When we outsource to the private sector, we add a huge thick layer of fat.  The private companies have to send in contract proposals, and then maybe a second proposal, and then negotiate the final contract, and then the real mess begins.  The government doesn’t just stand aside and let the private sector go to work.  Noooo, it requires constant monitoring, tracking how money is spent, and demands a mountain of paperwork complying with a zillion demands.  The government basically just spreads its inefficiencies on to the private sector, but now they exist on both sides, so now we have government inefficiency, private sector inefficiency, and the government-imposed inefficiency on the private sector.  Government outsourcing takes the husky private sector and turns it into a morbidly obese monster that makes the marginally obese government look down right sexy in comparison.

Also, does the US Navy need an 18 piece jazz ensemble?  Assume an average salary of $30,000, plus $10,000 in benefits, and we’re looking at a band that costs $720,000 a year.  The ensemble was formed in 1969.  If instead of spending money on a jazz band, we spent the same amount of money on building schools in Afghanistan, what do you think the odds of 9/11 happening would have been?  Which seems more directly related to national defense, rehearsing Such Sweet Thunder so the Navy jazz band can go on a tour of mid-Atlantic city parks, or stabilizing a volatile region of the world and creating good will with foreign citizens?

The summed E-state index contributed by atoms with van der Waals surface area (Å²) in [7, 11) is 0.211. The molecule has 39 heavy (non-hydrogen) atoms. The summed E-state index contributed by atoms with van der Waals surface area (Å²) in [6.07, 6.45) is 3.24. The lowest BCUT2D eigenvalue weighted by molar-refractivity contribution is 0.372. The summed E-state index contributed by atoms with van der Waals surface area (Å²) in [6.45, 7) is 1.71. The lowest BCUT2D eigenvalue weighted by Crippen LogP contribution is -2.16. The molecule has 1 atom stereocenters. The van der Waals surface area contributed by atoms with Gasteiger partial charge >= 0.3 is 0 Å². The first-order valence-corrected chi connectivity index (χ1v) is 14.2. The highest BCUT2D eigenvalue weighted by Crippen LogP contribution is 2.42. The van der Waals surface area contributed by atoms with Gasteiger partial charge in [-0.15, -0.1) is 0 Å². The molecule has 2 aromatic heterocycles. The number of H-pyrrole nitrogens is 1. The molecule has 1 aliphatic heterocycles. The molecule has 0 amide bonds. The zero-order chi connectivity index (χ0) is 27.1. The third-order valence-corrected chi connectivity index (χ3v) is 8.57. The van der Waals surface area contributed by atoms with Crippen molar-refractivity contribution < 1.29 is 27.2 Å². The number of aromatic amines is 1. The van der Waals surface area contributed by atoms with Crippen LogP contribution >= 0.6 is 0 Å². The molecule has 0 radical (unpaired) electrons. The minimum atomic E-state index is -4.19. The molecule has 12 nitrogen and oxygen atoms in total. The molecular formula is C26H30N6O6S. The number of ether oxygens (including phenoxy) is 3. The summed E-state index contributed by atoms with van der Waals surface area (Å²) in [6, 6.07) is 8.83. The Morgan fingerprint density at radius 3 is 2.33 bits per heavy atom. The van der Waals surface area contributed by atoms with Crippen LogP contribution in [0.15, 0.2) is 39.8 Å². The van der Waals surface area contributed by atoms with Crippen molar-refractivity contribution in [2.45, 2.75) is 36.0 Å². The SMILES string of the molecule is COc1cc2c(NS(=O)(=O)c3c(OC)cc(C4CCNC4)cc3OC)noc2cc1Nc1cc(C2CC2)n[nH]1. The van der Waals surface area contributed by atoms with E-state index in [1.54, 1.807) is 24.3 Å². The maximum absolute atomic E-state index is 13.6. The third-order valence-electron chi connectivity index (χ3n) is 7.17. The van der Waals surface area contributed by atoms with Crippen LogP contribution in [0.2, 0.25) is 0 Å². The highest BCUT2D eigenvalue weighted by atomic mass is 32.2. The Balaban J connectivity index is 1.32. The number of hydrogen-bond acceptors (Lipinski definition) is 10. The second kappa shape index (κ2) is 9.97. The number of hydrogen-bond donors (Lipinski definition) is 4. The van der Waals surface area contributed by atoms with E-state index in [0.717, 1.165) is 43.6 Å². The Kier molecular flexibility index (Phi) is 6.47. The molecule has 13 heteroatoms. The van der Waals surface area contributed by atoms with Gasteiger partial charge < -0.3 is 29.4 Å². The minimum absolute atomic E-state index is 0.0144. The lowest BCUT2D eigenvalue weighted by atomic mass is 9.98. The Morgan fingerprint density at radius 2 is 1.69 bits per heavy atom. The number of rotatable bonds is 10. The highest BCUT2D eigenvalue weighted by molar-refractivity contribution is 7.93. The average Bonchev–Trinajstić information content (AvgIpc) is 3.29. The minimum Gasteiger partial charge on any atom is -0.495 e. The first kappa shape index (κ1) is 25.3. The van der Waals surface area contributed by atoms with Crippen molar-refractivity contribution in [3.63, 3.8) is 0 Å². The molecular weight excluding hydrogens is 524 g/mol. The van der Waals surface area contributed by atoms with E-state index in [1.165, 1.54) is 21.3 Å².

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6 Responses to “Sergeant Pork”

  1. es Says:

    clearly, you hate the troops and want al qaida to come force us all be muslims like the president.

  2. bl1y Says:

    Dude, Obama is not a Muslim, he’s a Secret Muslim, like I am. Confusing the two is like confusing Catholics with Real Christians.

  3. Laura G Says:

    I will not have sex with any Muslim. I think BL1Y must be a Black Muslim, like Yusef Saalam, so he will not get any sex from me.

  4. bl1y Says:

    More like Yusdat Salami, if you know what I mean.

    (I mean I have a giant penis that I put to good use.)

  5. Debbie Says:

    I thought that BL1y was above having meaningless sex, but I suppose I was wrong. I agree with Laura G and will keep my knees together if ever approached by a Muslem or BL1y. I never enjoyed any sex with a guy who has too big a peniss, especially if he demanded oral sex first.

  6. bl1y Says:

    Meaningless sex is an oxymoron.